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What Marvel wants you to forget about the Vision

Thanks to Paul Bettany's portrayal of the character in the Marvel Cinematic Universe, Vision is now known to the moviegoing masses as a full-fledged member of the Avengers — but the super-powerful synthezoid hasn't always been a friend to Earth's Mightiest Heroes in Marvel Comics. He was created by Ultron, who used the body of the original Human Torch and the brainwaves of the comatose Wonder Man to make what he hoped would be a weapon of mass destruction to use against The Avengers, but (just as he does in 2015's Avengers: Age of Ultron) Vision ends up joining them instead. 

Since his introduction in the late '60s, the character has been the focus of some truly memorable Marvel arcs, though some of those stories simply aren't suitable for the big screen and most definitely don't fit in with the popcorn-movie approach adopted for the MCU. It isn't just the adult themes and horrific traumas of Vision's past that Marvel would like to keep hidden away from the casual fan, either. From his undeniable similarities to a certain pre-existing DC character to his penchant for completely destroying humanity, this is what Marvel wants you to forget about Vision.

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The name belonged to another character

The version of the Vision made popular by the Marvel Cinematic Universe has been around in the comics for several decades now, but he wasn't actually the first character to use this name. In November 1940, four weeks before Captain America made his bow, an alien lawkeeper by the name of Aarkus was introduced to the Marvel Universe, appearing through a smoky portal in the pages of Marvel Mystery Comics #13. He announced himself as the Vision and (after freezing a mobster alive) explained that he'd come to Earth to fight crime, but his vigilante spree didn't last very long — the character's last appearance was in 1943's Marvel Mystery Comics #43.

In 1968, Marvel scribe Roy Thomas approached Stan Lee about adding Aarkus (a.k.a. the Vision) to the Avengers lineup. He'd grown frustrated at not being able to use the likes of Captain America, Iron Man and Thor (they were appearing in other books as the time) and wanted to bolster the ranks with the alien hero, but Lee had other ideas.

"I suggested we bring Aarkus Vision in, Stan said no," Thomas told Back Issue. "He wanted the new Avenger to be an android, though he never said why. I guess he reasoned that I'd figure out what to do with him — or it. So, left to my own devices, I split the difference and called the android the Vision and adapted the old costume, but little else, for the new character."

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Stan Lee 'hated' him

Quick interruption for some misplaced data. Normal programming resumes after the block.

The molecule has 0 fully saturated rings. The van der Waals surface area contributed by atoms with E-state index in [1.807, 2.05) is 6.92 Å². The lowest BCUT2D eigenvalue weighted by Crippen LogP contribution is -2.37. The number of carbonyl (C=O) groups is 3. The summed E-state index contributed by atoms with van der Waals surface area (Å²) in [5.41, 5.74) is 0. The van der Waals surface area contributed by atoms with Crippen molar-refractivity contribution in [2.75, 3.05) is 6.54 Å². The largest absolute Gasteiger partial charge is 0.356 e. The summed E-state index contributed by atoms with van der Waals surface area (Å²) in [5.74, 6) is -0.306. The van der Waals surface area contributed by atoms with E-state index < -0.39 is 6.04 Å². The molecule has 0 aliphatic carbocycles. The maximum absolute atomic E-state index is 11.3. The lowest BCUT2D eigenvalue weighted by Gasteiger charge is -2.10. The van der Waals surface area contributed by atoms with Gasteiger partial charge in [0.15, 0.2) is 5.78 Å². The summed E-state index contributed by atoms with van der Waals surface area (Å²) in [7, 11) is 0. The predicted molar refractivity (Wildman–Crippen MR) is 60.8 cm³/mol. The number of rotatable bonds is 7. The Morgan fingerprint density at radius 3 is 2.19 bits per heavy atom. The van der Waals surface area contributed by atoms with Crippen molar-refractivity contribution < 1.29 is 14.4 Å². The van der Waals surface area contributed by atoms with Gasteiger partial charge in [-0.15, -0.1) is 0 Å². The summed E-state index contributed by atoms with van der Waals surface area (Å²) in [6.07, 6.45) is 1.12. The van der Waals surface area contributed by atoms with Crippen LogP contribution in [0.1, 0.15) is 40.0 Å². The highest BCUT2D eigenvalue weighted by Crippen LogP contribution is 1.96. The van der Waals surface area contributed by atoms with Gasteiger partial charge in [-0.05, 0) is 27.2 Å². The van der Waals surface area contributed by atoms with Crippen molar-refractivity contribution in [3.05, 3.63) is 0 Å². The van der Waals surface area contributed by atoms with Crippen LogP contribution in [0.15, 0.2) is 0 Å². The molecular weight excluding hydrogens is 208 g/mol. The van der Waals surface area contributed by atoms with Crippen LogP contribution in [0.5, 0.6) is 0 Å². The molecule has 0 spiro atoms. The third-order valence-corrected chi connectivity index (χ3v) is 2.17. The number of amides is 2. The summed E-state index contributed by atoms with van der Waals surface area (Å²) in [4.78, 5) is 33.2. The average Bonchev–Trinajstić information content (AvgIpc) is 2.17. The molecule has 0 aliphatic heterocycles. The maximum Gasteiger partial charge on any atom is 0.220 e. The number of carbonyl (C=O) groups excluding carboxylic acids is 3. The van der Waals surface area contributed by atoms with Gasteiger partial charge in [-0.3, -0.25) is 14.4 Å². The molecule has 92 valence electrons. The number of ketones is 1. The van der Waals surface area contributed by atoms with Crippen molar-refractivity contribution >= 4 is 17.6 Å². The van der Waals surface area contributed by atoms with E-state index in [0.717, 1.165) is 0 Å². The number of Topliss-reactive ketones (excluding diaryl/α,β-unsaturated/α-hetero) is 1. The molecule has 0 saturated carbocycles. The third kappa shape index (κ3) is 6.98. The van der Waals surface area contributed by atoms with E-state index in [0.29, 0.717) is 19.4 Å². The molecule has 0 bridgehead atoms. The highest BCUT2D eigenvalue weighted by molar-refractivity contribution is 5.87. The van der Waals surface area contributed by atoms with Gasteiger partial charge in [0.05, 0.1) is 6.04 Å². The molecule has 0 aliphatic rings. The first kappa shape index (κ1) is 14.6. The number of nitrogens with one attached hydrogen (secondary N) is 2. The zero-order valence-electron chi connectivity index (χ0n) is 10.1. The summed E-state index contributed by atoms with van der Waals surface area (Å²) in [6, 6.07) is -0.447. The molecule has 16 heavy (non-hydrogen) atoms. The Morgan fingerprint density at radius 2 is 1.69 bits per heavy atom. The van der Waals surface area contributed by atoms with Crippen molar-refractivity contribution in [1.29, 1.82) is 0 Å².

The Silver Age Vision created by Thomas in '68 shared a name and some costume similarities with the Golden Age Vision, but his power set and origins were completely different. If he was essentially a new character, why didn't Thomas just come up with a new name? As he told The Hollywood Reporter, he used a pre-existing Marvel name because he didn't want to create a brand new property, knowing that he wouldn't actually own it. Thus, the early version of the Vision we know and love was born, but that birth wasn't exactly a joyous occasion.

When Stan Lee first laid eyes on the android Avenger he'd asked for, he didn't like him one bit. "Stan hated the color of the Vision," Thomas revealed. "'Why'd you make him red? Red's not a good color!' I didn't want to make him green like The Hulk or blue like the Atlanteans. I suppose I could have made him white, but the paper we printed on was so poor, that you would have been able to see the other side, so we didn't make things white that we didn't have to."

It wasn't just Vision's appearance that Lee took issue with, either — he also hated the name. "I don't think he ever thought the Vision was a really strong name," Thomas added. "It seems a little wimpy, but I felt Vision — it really means like a ghost or a mirage or an image."

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The original Vision still exists

Since the MCU took off with Iron Man in 2008, Marvel have released Avengers Origins: Vision and Vision Vol 2. Both of these comics portray Vision in a form that moviegoers are familiar with, which the company has done with several of their characters in recent years. Star-Lord and Hawkeye have both been made to look like Chris Pratt and Jeremy Renner in print, and comics Loki now looks suspiciously like Tom Hiddleston. The trouble with using this tactic on Vision is that the other version of the character still actually exists.